Collection of stories And Softly Go The Crossings tops Singapore Book Awards, Arts News & Top Stories

SINGAPORE – The short story collection And Softly Go The Crossings made an impact at the Singapore Book Awards on Friday, September 24.

Danielle Lim’s collection won the highest honor, Book of the Year, at the annual industry awards presented by the Singapore Book Publishers Association (SBPA).

The seventh edition of the awards, which recognizes the best in local book publishing, took place as a hybrid event, both in person at Jurong City Hall and live online.

Lim, 47, co-won the Singapore Literature Prize for English non-fiction in 2016 for her memoir The Sound Of Sch and was previously shortlisted for the Singapore Book Awards for her 2018 novel Trafalgar Sunrise.

And Softly Go The Crossings, which also won the award for best literary work, examines change and healing, from a man caring for his dying father to a laid-off middle-aged worker trying to reinvent himself in life. new careers.

Lim, a polytechnic teacher, said she had hoped to win in the Literary Work category, but did not expect her silent book to win the title of Book of the Year.

“During this pandemic and with the climate crisis and so on, I think it’s really important for us to be more attentive to the changes, especially the invisible changes that are happening in the mind,” he said. she declared.

“There is nothing special, nothing out of the ordinary about the characters. But there is a lot of beauty and pain and also healing that we don’t see, and I think we don’t recognize it enough.

“These stories are dedicated to ordinary people who are trying to find a way to overcome their difficulties.”

In a statement, the Book of the Year jury said: “The problems, trials and tribulations, joys and sorrows told in the stories are relevant in today’s changing world and will be read for years to come. years to come.”

The panel consisted of former SBPA chairperson Triena Ong, Michelle Wang, assistant professor at Nanyang Technological University, and Ms. Suporn Arriwong, deputy head of English language selection at the National Library Board.

They also awarded an honorary mention to Denise Fletcher’s voluminous cookbook, How to Cook Everything Singaporean, which won the title of best illustrated non-fiction.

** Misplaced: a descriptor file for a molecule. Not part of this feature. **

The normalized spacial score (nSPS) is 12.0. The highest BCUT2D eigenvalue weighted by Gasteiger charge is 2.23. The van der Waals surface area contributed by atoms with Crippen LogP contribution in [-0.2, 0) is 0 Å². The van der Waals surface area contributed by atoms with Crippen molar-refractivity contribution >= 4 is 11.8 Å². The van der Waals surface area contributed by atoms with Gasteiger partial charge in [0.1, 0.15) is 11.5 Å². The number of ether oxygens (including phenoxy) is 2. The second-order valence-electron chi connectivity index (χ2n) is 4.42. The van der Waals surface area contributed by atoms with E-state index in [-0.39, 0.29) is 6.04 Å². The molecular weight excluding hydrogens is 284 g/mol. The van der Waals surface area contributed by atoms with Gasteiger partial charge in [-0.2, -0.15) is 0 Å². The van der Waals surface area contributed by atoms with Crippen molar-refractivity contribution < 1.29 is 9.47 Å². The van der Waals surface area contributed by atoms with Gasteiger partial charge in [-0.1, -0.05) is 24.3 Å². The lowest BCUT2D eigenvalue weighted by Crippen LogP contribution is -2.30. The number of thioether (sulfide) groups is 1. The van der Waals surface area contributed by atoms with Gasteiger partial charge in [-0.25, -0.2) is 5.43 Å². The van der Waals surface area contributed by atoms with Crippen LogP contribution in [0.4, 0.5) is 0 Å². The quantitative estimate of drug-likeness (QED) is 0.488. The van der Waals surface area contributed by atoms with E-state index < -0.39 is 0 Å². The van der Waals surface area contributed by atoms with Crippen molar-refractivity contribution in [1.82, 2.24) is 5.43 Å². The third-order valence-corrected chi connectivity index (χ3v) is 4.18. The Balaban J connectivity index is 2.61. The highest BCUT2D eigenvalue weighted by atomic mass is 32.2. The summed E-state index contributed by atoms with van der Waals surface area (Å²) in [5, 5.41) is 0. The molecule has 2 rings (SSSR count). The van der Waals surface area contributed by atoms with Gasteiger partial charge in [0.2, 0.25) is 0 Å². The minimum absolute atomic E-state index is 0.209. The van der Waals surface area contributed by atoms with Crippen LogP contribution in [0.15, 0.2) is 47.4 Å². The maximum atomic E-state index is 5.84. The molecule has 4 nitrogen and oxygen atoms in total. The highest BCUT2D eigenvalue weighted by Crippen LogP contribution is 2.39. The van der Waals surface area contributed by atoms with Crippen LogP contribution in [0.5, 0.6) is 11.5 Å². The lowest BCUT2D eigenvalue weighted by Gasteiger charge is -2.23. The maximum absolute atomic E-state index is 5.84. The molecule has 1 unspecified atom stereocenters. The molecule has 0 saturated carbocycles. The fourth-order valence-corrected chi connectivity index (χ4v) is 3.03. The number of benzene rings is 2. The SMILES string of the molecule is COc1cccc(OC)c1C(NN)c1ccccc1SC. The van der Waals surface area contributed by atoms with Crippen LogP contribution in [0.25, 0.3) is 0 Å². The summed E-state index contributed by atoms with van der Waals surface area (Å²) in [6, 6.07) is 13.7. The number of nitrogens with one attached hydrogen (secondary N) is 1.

Denise Fletcher’s How To Cook Everything Singapore won the title for Best Illustrated Non-Fiction. PHOTO: DENISE FLETCHER

There is traditionally no shortlist for the Book of the Year category, which is judged by a separate jury once the other awards are decided. Winning titles from other categories, as well as independent submissions, will be considered.

Ten titles, chosen from 38 finalists, scored victories during the ceremony.

Lives & times of hrh – the memoir of retired civil servant Herman Ronald Hochstadt – won the title of best non-fiction, while the title of best youngster went to popular children’s book Sherlock Sam And The Seafaring Scourge On Sentosa by husband and wife duo AJ Low.


Lives & times of hrh won the title of best non-fiction and Sherlock Sam And The Seafaring Scourge On Sentosa won the title of best youngster. PHOTOS: NUS PRESS, EPIGRAMBOOKSHOP.SG

Best Audiobook, one of a few new categories introduced only last year, went to Storytel Singapore’s Impractical Uses Of Cake, based on the novel by Epigram Books Fiction award-winning Yeoh Jo-Ann, narrated by Joshua Lim .

To qualify for the prizes, books must be published in one of Singapore’s four official languages ​​between January 1 and December 31 of the previous year.

They must have a Singapore International Standard Book Number, a unique number that identifies each edition of a book, with hard copies legally filed with the NLB. Books sold in print must be sold in local and / or overseas retail stores.

The winners, who were chosen by a jury of writers, academics and other industry insiders, received a plaque and certificate of recognition.

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